by Anil Prasad
Copyright © 2017 Anil Prasad. All rights reserved.
Calling Jean-Michel Jarre influential is a colossal understatement. The French composer and keyboardist is responsible for some of the most important, innovative electronic albums ever made, including Oxygène, Équinoxe, Les Chants Magnétiques, Zoolook, and Rendez-Vous. Those classic recordings explored the cutting edge of synthesizers and other electronic instruments of the ‘70s and ‘80s. The majority of his early work focused on extended musical suites that combined ambient and melodic approaches. Each achieved a rare balance between the experimental and the accessible that brought him great popular acclaim resulting in more than 80 million albums sold worldwide.
The Zoolook release possesses the most avant edge of all of Jarre’s work. The 1984 album was built around vocal samples recorded with and manipulated by the Fairlight CMI, a pioneering sampler and digital audio workstation. Zoolook included guest appearances by Laurie Anderson, Adrian Belew and Marcus Miller, whose contributions were also morphed by the Fairlight. As with the majority of his output, Jarre ensured there was some broad-based appeal on Zoolook, with the upbeat and danceable title track and “Zoolookologie.”
Jarre’s work in a live context has been no less groundbreaking. He’s known throughout the world for his large-scale multimedia events that often serve as the focal point for entire cities when they occur. These shows include projections on skyscrapers, enormous laser and lighting effects, fireworks, and PA systems deployed for miles. He has been in the Guinness Book of Records four times for concerts in Paris, Houston and Moscow, which had attendance ranging from one to 3.5 million people each.
Ten more studio albums followed Rendez-Vous between 1990 and 2007, many of which showcased Jarre taking a hybrid musical approach, exploring both long-form, expansive works and shorter, more approachable pieces. During this period, Jarre also embraced many electronic music forms of the era, including techno, trance, house, breakbeat, and lounge.
The last three years have been among Jarre’s most prolific, during which he released four albums, including 2015’s Electronica 1: The Time Machine, 2016’s Electronica 2: The Heart of Noise and Oxygène 3, and 2017’s Radiophonie Vol. 9.
The two-part Electronica project is among his most ambitious. The albums find Jarre working with electronic music luminaries across generations and styles. Together, the two albums feature 34 tracks, including collaborations with Vince Clarke, Gesaffelstein, Massive Attack, Gary Numan, The Orb, Pet Shop Boys, Tangerine Dream, Pete Townshend, and Armin van Buuren—just to name a few. Intriguingly, Electronica 2 also includes a track titled “Exit” which pairs Jarre’s music with the words of Edward Snowden, the former American intelligence contractor who famously leaked classified information from the National Security Agency in 2013.
Oxygène 3 continues with the themes and styles of Jarre’s most famous work. It was released in 2016 to mark the 40th anniversary of Oxygène. While recording the Electronica albums, Jarre created a piece that inspired him to think about how a modern manifestation of Oxygène would sound. It’s a fresh and inspired take on Oxygène that also benefits from Jarre meshing analog synths with modern instruments, processing and plugins to take the original framework further.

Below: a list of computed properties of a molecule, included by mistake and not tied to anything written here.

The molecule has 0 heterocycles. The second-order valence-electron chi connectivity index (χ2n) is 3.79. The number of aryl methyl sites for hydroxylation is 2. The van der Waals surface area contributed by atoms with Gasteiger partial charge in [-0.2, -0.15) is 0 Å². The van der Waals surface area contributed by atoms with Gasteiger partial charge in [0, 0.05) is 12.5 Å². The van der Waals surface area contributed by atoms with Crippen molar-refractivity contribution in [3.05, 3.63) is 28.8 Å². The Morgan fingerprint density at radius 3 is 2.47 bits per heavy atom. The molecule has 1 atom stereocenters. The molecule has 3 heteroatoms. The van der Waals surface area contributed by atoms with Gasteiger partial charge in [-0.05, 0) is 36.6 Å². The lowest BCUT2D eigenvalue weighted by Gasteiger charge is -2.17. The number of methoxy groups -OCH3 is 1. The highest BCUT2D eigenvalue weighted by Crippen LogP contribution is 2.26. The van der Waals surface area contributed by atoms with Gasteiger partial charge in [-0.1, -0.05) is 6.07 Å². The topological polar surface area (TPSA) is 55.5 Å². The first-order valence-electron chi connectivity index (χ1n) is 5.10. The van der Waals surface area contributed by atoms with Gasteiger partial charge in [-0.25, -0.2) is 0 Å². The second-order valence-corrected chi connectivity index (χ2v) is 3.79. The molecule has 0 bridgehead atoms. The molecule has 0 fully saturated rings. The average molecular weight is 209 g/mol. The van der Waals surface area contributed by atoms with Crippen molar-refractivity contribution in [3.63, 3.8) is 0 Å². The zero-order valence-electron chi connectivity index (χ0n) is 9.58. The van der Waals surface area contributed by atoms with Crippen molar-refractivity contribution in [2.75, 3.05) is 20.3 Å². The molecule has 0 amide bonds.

Radiophonie Vol. 9 is a collection of music for the France Info radio and television news network. The album includes 99 variations of a theme called “Hexagone.” Jarre fit the creation of this recording in between the making of Electronica 2 and Oxygène 3.
Innerviews spoke with Jarre as he prepares to embark on his first North American tour this May.
Describe the creative process informing Oxygène 3.
It was quite a fun process. When I did the first Oxygène, the idea was to approach the album a little bit like a book or movie. The tracks weren’t separate songs, but like different chapters of a book. I also thought it would be fun to think about Oxygène in terms of sequels and series. I’ve always loved sequels in literature, movies and television. The concept doesn't exist that much in music. So, Oxygène 3 is season 3 in a sense. [laughs] After doing the massive Electronica project involving a lot of collaborators, I felt it would be good to go back to the approach I took for my first album. I did the first Oxygène in six weeks. For Oxygène 3, I locked myself up again for six weeks in a studio with minimalist equipment. I went back to the idea of sunny and dark atmospheres that the first Oxygène carried. Obviously, the first Oxygène was done in the days of vinyl. I felt Oxygène 3 should be conceived in the same way, especially with the renaissance of interest in vinyl. So, I made side one more dark and side two more melodic, with more light.
How did you avoid repeating yourself when composing Oxygène 3?
I didn’t listen to the first two Oxygène albums before making it. I kept the atmospheres and concept, but not the melodies and parts from the first two. I also said to myself “Okay, if I’m going to do Oxygène today, I won’t just use the instruments I used 40 years ago.” I approached Oxygène 3 mostly limiting myself to analog instruments and hardware, including the Eminent 310 Unique, EMS Synthi AKS, EMS VCS 3, ARP 2600, and Philicorda. I also used some plugins and modern instruments like the Animoog and Teenage Engineering OP-1. It was recorded and mixed using Ableton Live.
You took a very different approach when creating your Electronica project. Describe how it came together.
Electronica started with the idea of gathering artists linked to the electronica scene one way or another around me. These are people who have been inspirations to me for quite a while and they come from multiple generations. Some of the people I worked with on it include Massive Attack, Tangerine Dream, Moby, Air, Pete Townshend, Laurie Anderson, Vince Clarke, Pet Shop Boys, Hans Zimmer, and John Carpenter. I consider them all part of my family, from a musical point of view. I ended up with more than two-and-a-half hours of music after working almost five years to complete the project.
There were two principles that informed Electronica. The first is, I had to meet everyone face to face and share the creative process physically, either in their studio environment or mine. The second is, each collaboration began with me writing or demoing a piece of music related to my preconceived idea of what their work was about or who they are as a person. Even if what I created wasn’t accurate, it was a piece of music for me representing my perspective on them. I always left enough space in each piece for the other artist to express themselves. They were all very generous in sharing their time. Electronic music is very strange, because we are all like writers or painters in an atelier. We don’t often share our creative process with others in the same room. So, it was quite an intimate journey for me and them.